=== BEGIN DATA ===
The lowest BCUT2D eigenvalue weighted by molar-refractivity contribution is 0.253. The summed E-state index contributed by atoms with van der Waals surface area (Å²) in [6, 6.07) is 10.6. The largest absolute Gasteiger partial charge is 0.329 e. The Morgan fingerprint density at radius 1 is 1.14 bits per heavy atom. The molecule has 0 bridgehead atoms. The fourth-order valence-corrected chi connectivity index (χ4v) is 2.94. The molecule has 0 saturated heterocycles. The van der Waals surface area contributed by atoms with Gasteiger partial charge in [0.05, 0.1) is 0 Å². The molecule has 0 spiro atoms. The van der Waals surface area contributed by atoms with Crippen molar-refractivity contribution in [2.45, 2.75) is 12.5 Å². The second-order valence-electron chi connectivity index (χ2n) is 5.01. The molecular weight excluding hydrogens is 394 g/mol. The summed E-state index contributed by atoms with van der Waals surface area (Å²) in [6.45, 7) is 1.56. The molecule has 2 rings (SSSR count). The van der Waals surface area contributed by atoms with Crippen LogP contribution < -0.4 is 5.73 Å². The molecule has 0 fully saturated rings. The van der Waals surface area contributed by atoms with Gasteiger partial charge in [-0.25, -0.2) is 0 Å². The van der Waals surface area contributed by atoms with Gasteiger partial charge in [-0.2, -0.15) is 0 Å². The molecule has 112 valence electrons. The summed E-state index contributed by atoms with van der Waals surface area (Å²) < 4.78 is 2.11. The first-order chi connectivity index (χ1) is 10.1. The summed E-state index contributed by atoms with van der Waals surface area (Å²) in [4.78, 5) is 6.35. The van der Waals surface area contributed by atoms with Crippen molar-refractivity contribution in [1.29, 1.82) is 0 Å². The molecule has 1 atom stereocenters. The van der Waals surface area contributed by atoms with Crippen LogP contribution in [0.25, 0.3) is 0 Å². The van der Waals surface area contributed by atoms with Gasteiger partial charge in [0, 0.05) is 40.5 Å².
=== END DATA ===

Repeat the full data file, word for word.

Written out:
The lowest BCUT2D eigenvalue weighted by molar-refractivity contribution is 0.253. The summed E-state index contributed by atoms with van der Waals surface area (Å²) in [6, 6.07) is 10.6. The largest absolute Gasteiger partial charge is 0.329 e. The Morgan fingerprint density at radius 1 is 1.14 bits per heavy atom. The molecule has 0 bridgehead atoms. The fourth-order valence-corrected chi connectivity index (χ4v) is 2.94. The molecule has 0 saturated heterocycles. The van der Waals surface area contributed by atoms with Gasteiger partial charge in [0.05, 0.1) is 0 Å². The molecule has 0 spiro atoms. The van der Waals surface area contributed by atoms with Crippen molar-refractivity contribution in [2.45, 2.75) is 12.5 Å². The second-order valence-electron chi connectivity index (χ2n) is 5.01. The molecular weight excluding hydrogens is 394 g/mol. The summed E-state index contributed by atoms with van der Waals surface area (Å²) in [6.45, 7) is 1.56. The molecule has 2 rings (SSSR count). The van der Waals surface area contributed by atoms with Crippen LogP contribution < -0.4 is 5.73 Å². The molecule has 0 fully saturated rings. The van der Waals surface area contributed by atoms with Gasteiger partial charge in [-0.25, -0.2) is 0 Å². The van der Waals surface area contributed by atoms with Gasteiger partial charge in [-0.2, -0.15) is 0 Å². The molecule has 112 valence electrons. The summed E-state index contributed by atoms with van der Waals surface area (Å²) < 4.78 is 2.11. The first-order chi connectivity index (χ1) is 10.1. The summed E-state index contributed by atoms with van der Waals surface area (Å²) in [4.78, 5) is 6.35. The van der Waals surface area contributed by atoms with Crippen molar-refractivity contribution in [1.29, 1.82) is 0 Å². The molecule has 1 atom stereocenters. The van der Waals surface area contributed by atoms with Crippen LogP contribution in [0.25, 0.3) is 0 Å². The van der Waals surface area contributed by atoms with Gasteiger partial charge in [0, 0.05) is 40.5 Å².